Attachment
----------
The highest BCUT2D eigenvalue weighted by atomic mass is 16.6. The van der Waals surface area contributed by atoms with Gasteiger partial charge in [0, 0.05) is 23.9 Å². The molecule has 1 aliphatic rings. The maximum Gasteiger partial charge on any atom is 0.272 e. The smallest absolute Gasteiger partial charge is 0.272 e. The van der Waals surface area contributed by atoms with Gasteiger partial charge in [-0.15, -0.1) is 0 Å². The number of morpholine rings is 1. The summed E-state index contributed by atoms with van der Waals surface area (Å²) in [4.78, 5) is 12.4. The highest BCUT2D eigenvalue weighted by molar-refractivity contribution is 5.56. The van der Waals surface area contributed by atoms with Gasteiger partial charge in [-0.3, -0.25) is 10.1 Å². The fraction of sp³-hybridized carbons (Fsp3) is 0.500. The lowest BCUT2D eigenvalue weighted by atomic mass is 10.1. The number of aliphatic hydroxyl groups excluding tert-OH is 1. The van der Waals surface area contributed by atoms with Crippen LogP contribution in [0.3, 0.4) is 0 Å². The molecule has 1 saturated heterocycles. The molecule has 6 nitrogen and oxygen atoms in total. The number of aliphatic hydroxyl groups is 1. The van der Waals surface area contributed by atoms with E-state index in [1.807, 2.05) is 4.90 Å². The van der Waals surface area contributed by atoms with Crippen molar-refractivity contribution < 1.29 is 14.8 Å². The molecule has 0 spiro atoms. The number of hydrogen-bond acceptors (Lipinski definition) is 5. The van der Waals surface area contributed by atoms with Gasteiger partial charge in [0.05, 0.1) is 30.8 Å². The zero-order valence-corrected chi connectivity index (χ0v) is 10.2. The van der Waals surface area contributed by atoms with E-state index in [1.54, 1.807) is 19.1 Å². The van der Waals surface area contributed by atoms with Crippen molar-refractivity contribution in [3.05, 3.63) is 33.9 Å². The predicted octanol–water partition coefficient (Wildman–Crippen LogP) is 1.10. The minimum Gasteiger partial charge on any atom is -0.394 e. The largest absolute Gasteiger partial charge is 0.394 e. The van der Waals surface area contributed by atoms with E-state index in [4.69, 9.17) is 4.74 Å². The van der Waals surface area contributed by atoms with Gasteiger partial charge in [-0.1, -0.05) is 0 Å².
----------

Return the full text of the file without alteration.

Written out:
The highest BCUT2D eigenvalue weighted by atomic mass is 16.6. The van der Waals surface area contributed by atoms with Gasteiger partial charge in [0, 0.05) is 23.9 Å². The molecule has 1 aliphatic rings. The maximum Gasteiger partial charge on any atom is 0.272 e. The smallest absolute Gasteiger partial charge is 0.272 e. The van der Waals surface area contributed by atoms with Gasteiger partial charge in [-0.15, -0.1) is 0 Å². The number of morpholine rings is 1. The summed E-state index contributed by atoms with van der Waals surface area (Å²) in [4.78, 5) is 12.4. The highest BCUT2D eigenvalue weighted by molar-refractivity contribution is 5.56. The van der Waals surface area contributed by atoms with Gasteiger partial charge in [-0.3, -0.25) is 10.1 Å². The fraction of sp³-hybridized carbons (Fsp3) is 0.500. The lowest BCUT2D eigenvalue weighted by atomic mass is 10.1. The number of aliphatic hydroxyl groups excluding tert-OH is 1. The van der Waals surface area contributed by atoms with Crippen LogP contribution in [0.3, 0.4) is 0 Å². The molecule has 1 saturated heterocycles. The molecule has 6 nitrogen and oxygen atoms in total. The number of aliphatic hydroxyl groups is 1. The van der Waals surface area contributed by atoms with E-state index in [1.807, 2.05) is 4.90 Å². The van der Waals surface area contributed by atoms with Crippen molar-refractivity contribution < 1.29 is 14.8 Å². The molecule has 0 spiro atoms. The number of hydrogen-bond acceptors (Lipinski definition) is 5. The van der Waals surface area contributed by atoms with Gasteiger partial charge in [0.05, 0.1) is 30.8 Å². The zero-order valence-corrected chi connectivity index (χ0v) is 10.2. The van der Waals surface area contributed by atoms with E-state index in [1.54, 1.807) is 19.1 Å². The van der Waals surface area contributed by atoms with Crippen molar-refractivity contribution in [3.05, 3.63) is 33.9 Å². The predicted octanol–water partition coefficient (Wildman–Crippen LogP) is 1.10. The minimum Gasteiger partial charge on any atom is -0.394 e. The largest absolute Gasteiger partial charge is 0.394 e. The van der Waals surface area contributed by atoms with E-state index in [4.69, 9.17) is 4.74 Å². The van der Waals surface area contributed by atoms with Gasteiger partial charge in [-0.1, -0.05) is 0 Å².